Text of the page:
Theodoros Stamos at Art Southampton.
An Abstract Expressionist’s work informed by classic Surrealist drawing.
Hollis Taggart Galleries Ξ It would be very difficult to talk about Theodoros Stamos and not recall his non-objective abstractions. Expressive, gestural fields of colors, juxtaposed within the pictorial space are signature Stamos compositions that seem to speak the same language as another famous abstractionist of the time, Clyfford Still, albeit in a calmer tone. His oils on canvas are what he is best known for, so seeing his surrealist work is a rare treat worth a special mention. In our interview with Hollis Taggart, founder and Director of Hollis Taggart Galleries in New York, we talked about Stamos’ surrealist drawings from the 1940’s. In focus were two Untitled watercolor and inks on paper from 1946.
Stamos produced very few works in this genre (automatic drawing is closely associated with Surrealism) and most of these were influenced by an early 20th century American painter Arthur Dove. As Mr. Taggart explains, these early biomorphic works were not representational in a sense that the shapes you see in the compositions were not intended to represent any given object. Just as Arshile Gorky, Stamos used these forms to transition to complete non-objective abstraction.
Theodoros Stamos was only twenty when he received his first solo exhibition in 1943 at the Wakefield Gallery in New York, and by the late 1940s he was an established member of the abstract expressionists. Born in New York in 1922, Stamos was the youngest of the group of American painters later to be known as the Abstract Expressionists. Together with Willem de Kooning, Adolph Gottlieb, Ad Reinhardt, Hedda Sterne, Richard Pousette-Dart, William Baziotes, Jackson Pollock, Clyfford Still, Robert Motherwell, Bradley Walker Tomlin and others they would come to be known as The Irascibles. A name given to them after the group wrote an open letter to the director of the The Metropolitan Museum of Art, protesting the museum’s exhibition American Painting Today 1950. The show, they claimed, focused too much on the conservative art forms and was “hostile to advanced art.”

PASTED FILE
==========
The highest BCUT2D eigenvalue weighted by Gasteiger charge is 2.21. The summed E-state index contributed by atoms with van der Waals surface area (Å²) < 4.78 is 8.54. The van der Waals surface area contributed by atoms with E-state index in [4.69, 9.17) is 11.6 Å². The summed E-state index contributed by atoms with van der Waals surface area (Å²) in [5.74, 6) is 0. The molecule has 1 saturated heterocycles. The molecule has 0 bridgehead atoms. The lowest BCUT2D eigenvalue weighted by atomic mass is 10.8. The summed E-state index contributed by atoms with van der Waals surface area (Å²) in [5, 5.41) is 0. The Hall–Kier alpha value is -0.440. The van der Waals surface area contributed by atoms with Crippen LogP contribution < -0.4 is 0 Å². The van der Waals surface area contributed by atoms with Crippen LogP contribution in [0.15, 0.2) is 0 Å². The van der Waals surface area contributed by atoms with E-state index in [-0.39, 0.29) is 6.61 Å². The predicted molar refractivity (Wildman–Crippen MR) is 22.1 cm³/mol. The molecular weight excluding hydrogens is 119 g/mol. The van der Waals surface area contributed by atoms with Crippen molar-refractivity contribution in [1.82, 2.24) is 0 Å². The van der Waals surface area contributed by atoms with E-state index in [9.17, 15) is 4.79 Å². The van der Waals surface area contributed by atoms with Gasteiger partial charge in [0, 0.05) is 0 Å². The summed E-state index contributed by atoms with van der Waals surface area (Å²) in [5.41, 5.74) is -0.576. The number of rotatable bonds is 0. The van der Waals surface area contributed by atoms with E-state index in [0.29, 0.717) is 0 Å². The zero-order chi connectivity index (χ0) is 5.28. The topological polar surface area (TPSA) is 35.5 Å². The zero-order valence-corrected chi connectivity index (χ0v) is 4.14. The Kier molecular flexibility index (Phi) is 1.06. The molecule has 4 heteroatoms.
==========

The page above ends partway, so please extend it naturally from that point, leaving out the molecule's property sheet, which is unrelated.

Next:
Hollis Taggart: This is Theodoros Stamos, who was the youngest of the so called “Irascible” group, which was the original American Abstract Expressionists. Theodoros Stamos was born and did all of his work in New York when he was in his twenties and thirties. What we have here are two very early examples of his bio-morphic period, which is 1944, the beginning, all the way up to about 1950. These early bio-morphic Abstract Expressionist pieces came out of the Surrealist movement from the thirties in Europe. He was very much influenced by the American artist Arthur Dove. Both of these are examples from that period when he was most influenced by Arthur Dove. So, we have a not-complete abstraction, but an interpretation of nature through a bio-morphic subject matter. They are not meant to be representational in the sense of a sea-shell or an amoeba, but some kind of a pre-historic concept can be found in these bio-morphics from the 1940’s. These are very rare. He only did these for maybe three years, and these are two very top examples. Examples like these you will see in the Metropolitan Museum of Art.
Images courtesy Hollis Taggarrt Galleries. This interview ©galleryIntell2013.